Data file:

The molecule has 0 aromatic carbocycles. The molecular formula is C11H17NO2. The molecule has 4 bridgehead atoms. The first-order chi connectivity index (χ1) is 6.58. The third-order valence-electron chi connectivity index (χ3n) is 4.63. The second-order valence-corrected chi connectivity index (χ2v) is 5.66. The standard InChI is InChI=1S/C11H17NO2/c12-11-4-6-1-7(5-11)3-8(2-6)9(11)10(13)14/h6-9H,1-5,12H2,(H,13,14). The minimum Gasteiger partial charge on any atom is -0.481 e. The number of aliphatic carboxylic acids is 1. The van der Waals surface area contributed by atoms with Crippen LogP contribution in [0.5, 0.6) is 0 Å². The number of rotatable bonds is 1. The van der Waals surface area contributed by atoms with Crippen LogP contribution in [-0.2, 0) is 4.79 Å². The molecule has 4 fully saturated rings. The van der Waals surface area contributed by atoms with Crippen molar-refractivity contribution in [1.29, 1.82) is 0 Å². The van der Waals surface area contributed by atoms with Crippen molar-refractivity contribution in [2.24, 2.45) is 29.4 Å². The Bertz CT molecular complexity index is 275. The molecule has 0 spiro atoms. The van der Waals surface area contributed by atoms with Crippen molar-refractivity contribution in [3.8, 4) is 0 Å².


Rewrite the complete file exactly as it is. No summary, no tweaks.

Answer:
The molecule has 0 aromatic carbocycles. The molecular formula is C11H17NO2. The molecule has 4 bridgehead atoms. The first-order chi connectivity index (χ1) is 6.58. The third-order valence-electron chi connectivity index (χ3n) is 4.63. The second-order valence-corrected chi connectivity index (χ2v) is 5.66. The standard InChI is InChI=1S/C11H17NO2/c12-11-4-6-1-7(5-11)3-8(2-6)9(11)10(13)14/h6-9H,1-5,12H2,(H,13,14). The minimum Gasteiger partial charge on any atom is -0.481 e. The number of aliphatic carboxylic acids is 1. The van der Waals surface area contributed by atoms with Crippen LogP contribution in [0.5, 0.6) is 0 Å². The number of rotatable bonds is 1. The van der Waals surface area contributed by atoms with Crippen LogP contribution in [-0.2, 0) is 4.79 Å². The molecule has 4 fully saturated rings. The van der Waals surface area contributed by atoms with Crippen molar-refractivity contribution in [1.29, 1.82) is 0 Å². The van der Waals surface area contributed by atoms with Crippen molar-refractivity contribution in [2.24, 2.45) is 29.4 Å². The Bertz CT molecular complexity index is 275. The molecule has 0 spiro atoms. The van der Waals surface area contributed by atoms with Crippen molar-refractivity contribution in [3.8, 4) is 0 Å².